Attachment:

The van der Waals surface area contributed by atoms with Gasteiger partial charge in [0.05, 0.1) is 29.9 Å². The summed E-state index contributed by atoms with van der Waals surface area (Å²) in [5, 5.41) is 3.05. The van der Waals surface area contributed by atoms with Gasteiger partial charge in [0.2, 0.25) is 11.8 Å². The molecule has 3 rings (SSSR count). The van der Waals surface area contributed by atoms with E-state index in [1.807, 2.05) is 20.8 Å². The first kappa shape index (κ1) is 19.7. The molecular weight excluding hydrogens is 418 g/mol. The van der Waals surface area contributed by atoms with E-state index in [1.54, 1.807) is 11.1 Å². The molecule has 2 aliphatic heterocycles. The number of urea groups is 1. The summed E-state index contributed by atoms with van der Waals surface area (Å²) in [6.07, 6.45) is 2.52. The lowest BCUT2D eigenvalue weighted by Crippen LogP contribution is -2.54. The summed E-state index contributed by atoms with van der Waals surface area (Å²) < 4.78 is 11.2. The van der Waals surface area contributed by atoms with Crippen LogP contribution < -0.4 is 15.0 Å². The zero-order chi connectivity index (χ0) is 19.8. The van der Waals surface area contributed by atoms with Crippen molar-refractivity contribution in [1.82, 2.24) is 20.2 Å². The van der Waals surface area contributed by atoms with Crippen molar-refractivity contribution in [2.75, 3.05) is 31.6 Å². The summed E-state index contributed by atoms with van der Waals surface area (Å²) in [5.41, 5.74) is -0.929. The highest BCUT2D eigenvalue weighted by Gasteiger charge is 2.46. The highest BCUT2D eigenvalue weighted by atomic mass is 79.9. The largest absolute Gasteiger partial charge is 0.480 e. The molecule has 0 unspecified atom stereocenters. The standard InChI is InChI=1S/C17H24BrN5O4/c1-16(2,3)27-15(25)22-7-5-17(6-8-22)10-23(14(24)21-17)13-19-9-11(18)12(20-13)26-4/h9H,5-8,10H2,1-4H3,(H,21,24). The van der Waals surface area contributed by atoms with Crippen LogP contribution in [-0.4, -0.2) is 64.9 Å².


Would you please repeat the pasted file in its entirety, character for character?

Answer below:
The van der Waals surface area contributed by atoms with Gasteiger partial charge in [0.05, 0.1) is 29.9 Å². The summed E-state index contributed by atoms with van der Waals surface area (Å²) in [5, 5.41) is 3.05. The van der Waals surface area contributed by atoms with Gasteiger partial charge in [0.2, 0.25) is 11.8 Å². The molecule has 3 rings (SSSR count). The van der Waals surface area contributed by atoms with E-state index in [1.807, 2.05) is 20.8 Å². The first kappa shape index (κ1) is 19.7. The molecular weight excluding hydrogens is 418 g/mol. The van der Waals surface area contributed by atoms with E-state index in [1.54, 1.807) is 11.1 Å². The molecule has 2 aliphatic heterocycles. The number of urea groups is 1. The summed E-state index contributed by atoms with van der Waals surface area (Å²) in [6.07, 6.45) is 2.52. The lowest BCUT2D eigenvalue weighted by Crippen LogP contribution is -2.54. The summed E-state index contributed by atoms with van der Waals surface area (Å²) < 4.78 is 11.2. The van der Waals surface area contributed by atoms with Crippen LogP contribution < -0.4 is 15.0 Å². The zero-order chi connectivity index (χ0) is 19.8. The van der Waals surface area contributed by atoms with Crippen molar-refractivity contribution in [1.82, 2.24) is 20.2 Å². The van der Waals surface area contributed by atoms with Crippen molar-refractivity contribution in [2.75, 3.05) is 31.6 Å². The summed E-state index contributed by atoms with van der Waals surface area (Å²) in [5.41, 5.74) is -0.929. The highest BCUT2D eigenvalue weighted by Gasteiger charge is 2.46. The highest BCUT2D eigenvalue weighted by atomic mass is 79.9. The largest absolute Gasteiger partial charge is 0.480 e. The molecule has 0 unspecified atom stereocenters. The standard InChI is InChI=1S/C17H24BrN5O4/c1-16(2,3)27-15(25)22-7-5-17(6-8-22)10-23(14(24)21-17)13-19-9-11(18)12(20-13)26-4/h9H,5-8,10H2,1-4H3,(H,21,24). The van der Waals surface area contributed by atoms with Crippen LogP contribution in [-0.4, -0.2) is 64.9 Å².